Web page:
Effects of Drinking Sugar-Sweetened Beverages between Meals on Pre-School Children
Sugar-sweetened beverages and child health
Research to date has been inconclusive on whether drinking sugar-sweetened beverages between meals increases children's risk of becoming overweight. Researchers at the University of Ottawa Institute of Population Health say sugar-sweetened drinks can have a negative effect on pre-school children.
The researchers studied the frequency of sugar-sweetened beverage consumption between meals of more than 1,900 children living in Quebec, Canada.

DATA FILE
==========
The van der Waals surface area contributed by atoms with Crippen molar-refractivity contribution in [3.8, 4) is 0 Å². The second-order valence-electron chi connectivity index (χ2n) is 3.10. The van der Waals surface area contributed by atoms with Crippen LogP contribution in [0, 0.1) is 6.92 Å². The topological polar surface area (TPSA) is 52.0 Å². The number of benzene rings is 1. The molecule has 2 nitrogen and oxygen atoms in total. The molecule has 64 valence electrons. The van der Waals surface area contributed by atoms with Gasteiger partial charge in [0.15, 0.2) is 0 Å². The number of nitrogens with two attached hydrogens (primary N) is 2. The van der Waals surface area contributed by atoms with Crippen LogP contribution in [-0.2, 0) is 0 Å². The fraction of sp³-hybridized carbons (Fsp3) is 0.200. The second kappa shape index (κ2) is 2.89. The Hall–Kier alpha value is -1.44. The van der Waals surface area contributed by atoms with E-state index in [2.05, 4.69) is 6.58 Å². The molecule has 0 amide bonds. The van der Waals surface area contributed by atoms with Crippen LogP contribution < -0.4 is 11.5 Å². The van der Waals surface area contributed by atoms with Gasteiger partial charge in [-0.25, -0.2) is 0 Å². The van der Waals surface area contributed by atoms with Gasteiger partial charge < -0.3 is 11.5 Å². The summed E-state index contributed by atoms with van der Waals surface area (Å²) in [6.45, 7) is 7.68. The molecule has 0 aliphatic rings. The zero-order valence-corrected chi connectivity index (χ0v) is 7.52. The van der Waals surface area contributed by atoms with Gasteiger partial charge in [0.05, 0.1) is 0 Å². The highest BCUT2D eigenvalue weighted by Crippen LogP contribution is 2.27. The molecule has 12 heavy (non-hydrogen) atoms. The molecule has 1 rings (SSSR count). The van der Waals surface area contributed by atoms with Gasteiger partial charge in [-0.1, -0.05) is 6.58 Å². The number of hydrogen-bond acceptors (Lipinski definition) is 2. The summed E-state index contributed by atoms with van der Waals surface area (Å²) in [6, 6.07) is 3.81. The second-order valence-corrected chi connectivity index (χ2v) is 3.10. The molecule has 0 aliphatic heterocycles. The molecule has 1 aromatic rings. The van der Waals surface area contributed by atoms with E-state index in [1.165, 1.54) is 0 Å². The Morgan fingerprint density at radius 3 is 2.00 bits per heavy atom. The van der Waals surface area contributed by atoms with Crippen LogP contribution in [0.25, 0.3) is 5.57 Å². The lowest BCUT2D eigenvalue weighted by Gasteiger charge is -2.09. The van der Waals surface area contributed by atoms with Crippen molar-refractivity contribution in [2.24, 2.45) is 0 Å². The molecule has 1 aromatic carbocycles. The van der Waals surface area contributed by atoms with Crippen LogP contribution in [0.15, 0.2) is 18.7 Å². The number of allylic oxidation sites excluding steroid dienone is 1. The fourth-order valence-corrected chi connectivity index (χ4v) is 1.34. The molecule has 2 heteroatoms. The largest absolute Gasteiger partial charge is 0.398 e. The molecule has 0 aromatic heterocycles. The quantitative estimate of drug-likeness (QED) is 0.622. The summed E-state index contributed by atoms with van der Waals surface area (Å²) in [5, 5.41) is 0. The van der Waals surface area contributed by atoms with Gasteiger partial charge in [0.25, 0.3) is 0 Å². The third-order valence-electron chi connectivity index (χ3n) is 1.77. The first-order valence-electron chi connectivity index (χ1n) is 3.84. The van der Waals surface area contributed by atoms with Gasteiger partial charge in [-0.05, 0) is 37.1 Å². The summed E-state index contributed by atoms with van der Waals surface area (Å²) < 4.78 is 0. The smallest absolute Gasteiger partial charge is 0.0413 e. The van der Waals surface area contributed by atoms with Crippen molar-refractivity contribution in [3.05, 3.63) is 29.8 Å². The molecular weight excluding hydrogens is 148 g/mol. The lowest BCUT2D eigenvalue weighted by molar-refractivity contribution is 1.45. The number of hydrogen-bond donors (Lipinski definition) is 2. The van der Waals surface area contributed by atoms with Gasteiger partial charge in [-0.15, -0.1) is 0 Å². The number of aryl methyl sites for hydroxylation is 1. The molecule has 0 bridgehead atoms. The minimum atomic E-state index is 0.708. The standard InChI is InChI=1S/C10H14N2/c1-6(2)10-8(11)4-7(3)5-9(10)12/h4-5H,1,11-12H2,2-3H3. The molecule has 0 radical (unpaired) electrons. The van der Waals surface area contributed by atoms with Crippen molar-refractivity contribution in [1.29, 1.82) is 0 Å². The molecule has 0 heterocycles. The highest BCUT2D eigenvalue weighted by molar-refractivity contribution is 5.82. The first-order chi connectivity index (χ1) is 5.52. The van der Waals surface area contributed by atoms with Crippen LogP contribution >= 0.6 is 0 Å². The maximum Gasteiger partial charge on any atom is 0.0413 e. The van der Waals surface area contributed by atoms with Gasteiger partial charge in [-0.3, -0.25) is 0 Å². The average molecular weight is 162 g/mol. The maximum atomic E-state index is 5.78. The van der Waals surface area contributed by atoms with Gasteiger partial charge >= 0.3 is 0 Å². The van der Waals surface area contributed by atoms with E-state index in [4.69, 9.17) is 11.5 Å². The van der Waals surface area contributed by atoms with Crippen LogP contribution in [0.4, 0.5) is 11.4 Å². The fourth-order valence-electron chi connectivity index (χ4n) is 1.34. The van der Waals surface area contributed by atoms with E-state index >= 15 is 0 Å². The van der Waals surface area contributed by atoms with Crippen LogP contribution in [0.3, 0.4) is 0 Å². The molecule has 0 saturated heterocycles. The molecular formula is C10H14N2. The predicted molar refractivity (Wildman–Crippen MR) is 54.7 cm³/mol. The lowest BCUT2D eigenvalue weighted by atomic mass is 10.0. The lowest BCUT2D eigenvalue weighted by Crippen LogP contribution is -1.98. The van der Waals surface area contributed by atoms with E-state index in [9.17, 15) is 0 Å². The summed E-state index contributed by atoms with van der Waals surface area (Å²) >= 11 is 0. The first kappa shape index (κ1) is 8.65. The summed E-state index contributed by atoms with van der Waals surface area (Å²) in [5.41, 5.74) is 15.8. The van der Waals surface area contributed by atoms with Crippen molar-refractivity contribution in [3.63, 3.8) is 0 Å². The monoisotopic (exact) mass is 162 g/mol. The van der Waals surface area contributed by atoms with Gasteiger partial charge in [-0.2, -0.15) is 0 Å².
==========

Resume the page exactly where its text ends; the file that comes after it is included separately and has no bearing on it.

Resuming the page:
The researchers found nearly 7 percent of children who didn't drink sugar-sweetened beverages between meals between the ages of 2 1/2 to 4 1/2 were overweight at 4 1/2 years old compared to 15.4 percent of children who did drink them four to six times or more per week.
"Parents should be encouraged to limit the quantity of beverages high in energy and sugar because of their propensity to increase weight," the researchers conclude.